We do not accept the arguments you have provided for not withdrawing from your association with the Israeli Technion University.  You note that UTS is committed to social justice however your actions in partnering with this university raise serious concerns about whether UTS can legitimately make this claim.

It is extraordinary that you refer to the UN Security Council and the lack of sanctions against Israel regarding this conflict especially given that every academic employed by UTS with the vaguest understanding of this issue, would be able to refer you to the ongoing veto that the United States has used and again most recently in relation to Israel’s ongoing grave violations of international law. The United States this month repeatedly blocked the adoption of a joint UN Security Council statement calling for a halt to the current hostilities despite the fact that all other 14 members of the Security Council were in favour of issuing this statement. In addition, since 1947, Israel has been the subject of almost 300 UN General Assembly resolutions – the most censured state in the history of the UN.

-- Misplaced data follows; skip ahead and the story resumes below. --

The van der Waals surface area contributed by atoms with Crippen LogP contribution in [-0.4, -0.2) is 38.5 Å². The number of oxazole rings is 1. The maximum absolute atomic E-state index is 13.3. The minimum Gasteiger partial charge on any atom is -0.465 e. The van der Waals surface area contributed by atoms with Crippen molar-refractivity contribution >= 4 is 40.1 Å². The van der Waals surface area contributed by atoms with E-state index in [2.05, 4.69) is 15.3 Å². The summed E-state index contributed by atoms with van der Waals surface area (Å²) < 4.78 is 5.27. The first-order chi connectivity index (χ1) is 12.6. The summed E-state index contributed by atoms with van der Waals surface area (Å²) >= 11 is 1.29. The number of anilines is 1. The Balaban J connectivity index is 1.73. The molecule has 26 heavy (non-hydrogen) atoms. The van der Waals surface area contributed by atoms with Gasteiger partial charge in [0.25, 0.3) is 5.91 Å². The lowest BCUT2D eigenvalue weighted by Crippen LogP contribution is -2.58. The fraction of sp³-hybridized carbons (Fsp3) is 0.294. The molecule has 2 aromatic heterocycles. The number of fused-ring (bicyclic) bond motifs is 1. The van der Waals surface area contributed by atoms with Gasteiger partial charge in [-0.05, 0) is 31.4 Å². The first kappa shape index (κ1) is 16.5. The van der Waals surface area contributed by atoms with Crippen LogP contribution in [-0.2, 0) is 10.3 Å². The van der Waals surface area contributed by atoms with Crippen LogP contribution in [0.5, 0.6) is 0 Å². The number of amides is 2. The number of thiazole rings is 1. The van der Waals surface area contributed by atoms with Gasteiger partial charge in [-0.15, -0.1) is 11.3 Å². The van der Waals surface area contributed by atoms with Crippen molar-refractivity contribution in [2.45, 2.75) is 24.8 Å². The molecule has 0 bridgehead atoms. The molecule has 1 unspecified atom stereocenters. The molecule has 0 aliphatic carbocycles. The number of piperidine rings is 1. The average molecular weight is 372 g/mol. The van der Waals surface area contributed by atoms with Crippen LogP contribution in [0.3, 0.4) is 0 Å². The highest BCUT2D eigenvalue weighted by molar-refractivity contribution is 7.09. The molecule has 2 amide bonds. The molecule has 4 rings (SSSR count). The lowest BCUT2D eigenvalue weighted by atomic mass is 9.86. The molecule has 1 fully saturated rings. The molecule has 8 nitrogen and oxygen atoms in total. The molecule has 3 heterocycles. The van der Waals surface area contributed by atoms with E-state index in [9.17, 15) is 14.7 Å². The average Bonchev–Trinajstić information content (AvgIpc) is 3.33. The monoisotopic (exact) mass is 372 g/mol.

Regarding violations of international law, we draw your attention to this recent submission by the Australian Centre for International Justice and the Palestine Human Rights Organisations Council, which details Israel’s breaches of international law and also to the Human Rights Watch report on the Israeli crimes of apartheid and persecution. Israel’s violations of international law are well documented and have been on the public record for many years.  Again, any academic at UTS with basic knowledge could provide them for you and any other decision maker who is ignorant of these facts.

You state that you base your partnerships on advice from the Commonwealth Government which we presume means that unless a country is sanctioned by Australia, UTS will not consider ongoing violations of international law,  human rights and UN Resolutions alone, as a reason to cease partnerships. We would like to point out that as a high contracting party to the Geneva Conventions, Australia has accepted the full scope of obligations under these Conventions which oblige it to respect and apply them in ‘good faith’.